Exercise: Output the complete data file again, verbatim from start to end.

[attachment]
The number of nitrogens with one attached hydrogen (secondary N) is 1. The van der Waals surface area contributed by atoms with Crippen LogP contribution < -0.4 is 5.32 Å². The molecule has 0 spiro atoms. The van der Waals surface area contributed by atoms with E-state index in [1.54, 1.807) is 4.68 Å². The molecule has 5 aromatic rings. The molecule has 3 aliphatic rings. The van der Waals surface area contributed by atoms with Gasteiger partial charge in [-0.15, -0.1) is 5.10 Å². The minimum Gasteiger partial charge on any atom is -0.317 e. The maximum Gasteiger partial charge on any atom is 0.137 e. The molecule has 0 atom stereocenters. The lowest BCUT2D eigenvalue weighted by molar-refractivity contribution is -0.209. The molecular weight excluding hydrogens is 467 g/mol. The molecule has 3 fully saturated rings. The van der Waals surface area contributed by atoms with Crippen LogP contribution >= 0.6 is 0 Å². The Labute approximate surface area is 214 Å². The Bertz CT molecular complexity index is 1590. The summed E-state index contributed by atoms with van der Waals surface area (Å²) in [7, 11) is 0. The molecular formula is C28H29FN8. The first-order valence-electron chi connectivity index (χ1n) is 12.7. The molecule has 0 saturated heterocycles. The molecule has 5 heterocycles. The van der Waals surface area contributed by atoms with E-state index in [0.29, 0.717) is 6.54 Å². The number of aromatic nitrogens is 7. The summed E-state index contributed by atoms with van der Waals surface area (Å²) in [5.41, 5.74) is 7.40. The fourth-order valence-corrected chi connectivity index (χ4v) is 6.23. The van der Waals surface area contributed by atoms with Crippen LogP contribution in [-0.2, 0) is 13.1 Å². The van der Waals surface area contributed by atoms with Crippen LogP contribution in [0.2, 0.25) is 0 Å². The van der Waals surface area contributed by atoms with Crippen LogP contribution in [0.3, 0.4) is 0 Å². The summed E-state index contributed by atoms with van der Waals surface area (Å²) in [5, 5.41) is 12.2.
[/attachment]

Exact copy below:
The number of nitrogens with one attached hydrogen (secondary N) is 1. The van der Waals surface area contributed by atoms with Crippen LogP contribution < -0.4 is 5.32 Å². The molecule has 0 spiro atoms. The van der Waals surface area contributed by atoms with E-state index in [1.54, 1.807) is 4.68 Å². The molecule has 5 aromatic rings. The molecule has 3 aliphatic rings. The van der Waals surface area contributed by atoms with Gasteiger partial charge in [-0.15, -0.1) is 5.10 Å². The minimum Gasteiger partial charge on any atom is -0.317 e. The maximum Gasteiger partial charge on any atom is 0.137 e. The molecule has 0 atom stereocenters. The lowest BCUT2D eigenvalue weighted by molar-refractivity contribution is -0.209. The molecular weight excluding hydrogens is 467 g/mol. The molecule has 3 fully saturated rings. The van der Waals surface area contributed by atoms with Crippen LogP contribution >= 0.6 is 0 Å². The Labute approximate surface area is 214 Å². The Bertz CT molecular complexity index is 1590. The summed E-state index contributed by atoms with van der Waals surface area (Å²) in [7, 11) is 0. The molecular formula is C28H29FN8. The first-order valence-electron chi connectivity index (χ1n) is 12.7. The molecule has 0 saturated heterocycles. The molecule has 5 heterocycles. The van der Waals surface area contributed by atoms with E-state index in [0.29, 0.717) is 6.54 Å². The number of aromatic nitrogens is 7. The summed E-state index contributed by atoms with van der Waals surface area (Å²) in [5.41, 5.74) is 7.40. The fourth-order valence-corrected chi connectivity index (χ4v) is 6.23. The van der Waals surface area contributed by atoms with Crippen LogP contribution in [-0.2, 0) is 13.1 Å². The van der Waals surface area contributed by atoms with Crippen LogP contribution in [0.2, 0.25) is 0 Å². The van der Waals surface area contributed by atoms with Crippen LogP contribution in [0.3, 0.4) is 0 Å². The summed E-state index contributed by atoms with van der Waals surface area (Å²) in [5, 5.41) is 12.2.